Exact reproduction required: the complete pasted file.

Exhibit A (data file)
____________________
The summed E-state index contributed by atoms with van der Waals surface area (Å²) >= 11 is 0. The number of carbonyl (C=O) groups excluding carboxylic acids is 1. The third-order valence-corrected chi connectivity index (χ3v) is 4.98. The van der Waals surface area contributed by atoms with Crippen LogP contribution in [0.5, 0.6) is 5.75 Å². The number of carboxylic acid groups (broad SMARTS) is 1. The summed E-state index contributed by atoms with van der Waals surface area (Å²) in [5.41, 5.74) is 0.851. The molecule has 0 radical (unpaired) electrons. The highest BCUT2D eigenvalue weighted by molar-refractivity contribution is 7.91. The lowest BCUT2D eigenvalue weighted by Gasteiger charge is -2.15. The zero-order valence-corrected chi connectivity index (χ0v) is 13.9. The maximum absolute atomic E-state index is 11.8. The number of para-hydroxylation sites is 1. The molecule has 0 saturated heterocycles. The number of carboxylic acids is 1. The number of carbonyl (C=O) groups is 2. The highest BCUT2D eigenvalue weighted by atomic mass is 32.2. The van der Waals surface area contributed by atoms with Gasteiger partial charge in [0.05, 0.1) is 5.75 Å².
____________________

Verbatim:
The summed E-state index contributed by atoms with van der Waals surface area (Å²) >= 11 is 0. The number of carbonyl (C=O) groups excluding carboxylic acids is 1. The third-order valence-corrected chi connectivity index (χ3v) is 4.98. The van der Waals surface area contributed by atoms with Crippen LogP contribution in [0.5, 0.6) is 5.75 Å². The number of carboxylic acid groups (broad SMARTS) is 1. The summed E-state index contributed by atoms with van der Waals surface area (Å²) in [5.41, 5.74) is 0.851. The molecule has 0 radical (unpaired) electrons. The highest BCUT2D eigenvalue weighted by molar-refractivity contribution is 7.91. The lowest BCUT2D eigenvalue weighted by Gasteiger charge is -2.15. The zero-order valence-corrected chi connectivity index (χ0v) is 13.9. The maximum absolute atomic E-state index is 11.8. The number of para-hydroxylation sites is 1. The molecule has 0 saturated heterocycles. The number of carboxylic acids is 1. The number of carbonyl (C=O) groups is 2. The highest BCUT2D eigenvalue weighted by atomic mass is 32.2. The van der Waals surface area contributed by atoms with Gasteiger partial charge in [0.05, 0.1) is 5.75 Å².